This was an invited talk for the Maynooth Medieval and Renaissance Forum (NUI Maynooth, 2009). It was long. It’s OK, it was meant to be and that was what was requested, that was the form and format. It includes a lot of words and a lot of wordiness about these words, because it’s a close reading. Mainly of what Gaston Paris has to say—that being the point and purpose—but also a fair amount of what Chrétien de Troyes has to say.
(And not because I talked too much, for too long, and people failed to shut me up: I do not do that because it is mean, rude, obnoxious, arrogant, inconsiderate, disrespectful, and a disgrace to The Profession. Also because I despise people who go over time. And people who talk badly. And people whose idea of a “talk” is to read out a written paper that was meant/written for, you know, solitary silent reading; that having been said, the piece below is somewhere between my (then) Super-Formal-Serious For Reading style, and my For Talking To/With Other People style. And though I get grumpy about this sort of thing—especially given the physical pain of having to sit still, ideally on a badly-designed chair, through a bad talk badly delivered—I am not a complete misanthrope, I do like some human beings.)
The eponymous hero of Chrétien’s Lancelot / Le Chevalier de la charrette has previously been interpreted as perfect knight, perfect lover, both, and neither; fatally flawed, supremely human, or both; and a problematic and downright troubling representative / representation of a courtly ideal. While “courtly love” will become the topic of a long-running modern literary debate – with an ever-growing field of enquiry – its origins and the first modern expression of the idea lie with the Lancelot and its immediate contemporary cultural context: the essay that sparked the debate being “Études sur les romans de la Table Ronde: Lancelot” by Gaston Paris, in Romania 12 (1883). Over the last 125 years, Paris’ work has suffered misreading, rereading, and rejection; but is currently in process of rehabilitation, by Karl D. Uitti through the 1980s, and with Ursula Bähler’s Gaston Paris et la philologie romane (Paris: Droz 2004) – well-received and much-reviewed over the last three years.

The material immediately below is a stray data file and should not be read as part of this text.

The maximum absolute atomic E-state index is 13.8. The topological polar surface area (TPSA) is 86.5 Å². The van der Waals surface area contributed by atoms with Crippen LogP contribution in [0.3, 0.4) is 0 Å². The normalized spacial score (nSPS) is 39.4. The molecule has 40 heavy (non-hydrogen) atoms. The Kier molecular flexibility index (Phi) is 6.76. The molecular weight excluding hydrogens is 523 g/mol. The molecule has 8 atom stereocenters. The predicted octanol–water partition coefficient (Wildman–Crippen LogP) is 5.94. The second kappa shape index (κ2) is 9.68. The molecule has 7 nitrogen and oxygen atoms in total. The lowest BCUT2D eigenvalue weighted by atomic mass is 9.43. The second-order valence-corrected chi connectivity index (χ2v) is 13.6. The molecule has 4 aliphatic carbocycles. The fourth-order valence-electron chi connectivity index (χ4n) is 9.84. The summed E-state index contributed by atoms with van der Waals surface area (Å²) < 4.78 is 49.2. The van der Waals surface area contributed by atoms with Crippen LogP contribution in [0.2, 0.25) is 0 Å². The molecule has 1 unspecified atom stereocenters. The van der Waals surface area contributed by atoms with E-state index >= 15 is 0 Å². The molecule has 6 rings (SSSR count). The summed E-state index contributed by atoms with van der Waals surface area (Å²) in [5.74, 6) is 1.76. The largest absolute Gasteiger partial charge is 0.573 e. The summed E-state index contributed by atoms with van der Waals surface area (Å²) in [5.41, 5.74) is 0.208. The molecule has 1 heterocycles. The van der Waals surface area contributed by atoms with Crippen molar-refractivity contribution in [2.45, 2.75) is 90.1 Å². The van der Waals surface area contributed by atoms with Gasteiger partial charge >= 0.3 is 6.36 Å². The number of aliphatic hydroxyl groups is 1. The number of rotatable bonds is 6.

This paper is a reading of Paris’s essay and of Chrétien’s Lancelot, so as to ascertain what truths may be recovered or discovered from primary sources and first principles. A second intention is showing where the “courtly love debate” now stands. Having been tied to developments in various theoretical -isms along its historical course, Medieval literary criticism is returning now to its sources but in a renewed state as “New Philology” and, indeed, even influencing the mainstream of literary theory.
The main part of this paper examines courtly love in Chrétien’s Lancelot: instances thereof, its different types of expression, and analysis and interpretation in the light of contemporary intertextual context, bearing in mind a multilingual literary culture. The reading refers particularly to Occitan influences (canso, tenso, novas – especially the judici d’amors), and investigates how far the idea of love in the Lancelot signals a biculturalism that has moved into full cultural infusion and conflation. An epilogue in guise of conclusion shows how the idea of courtly love next evolves (in French romance, but with its main continuations being in Catalan poetry). (more…)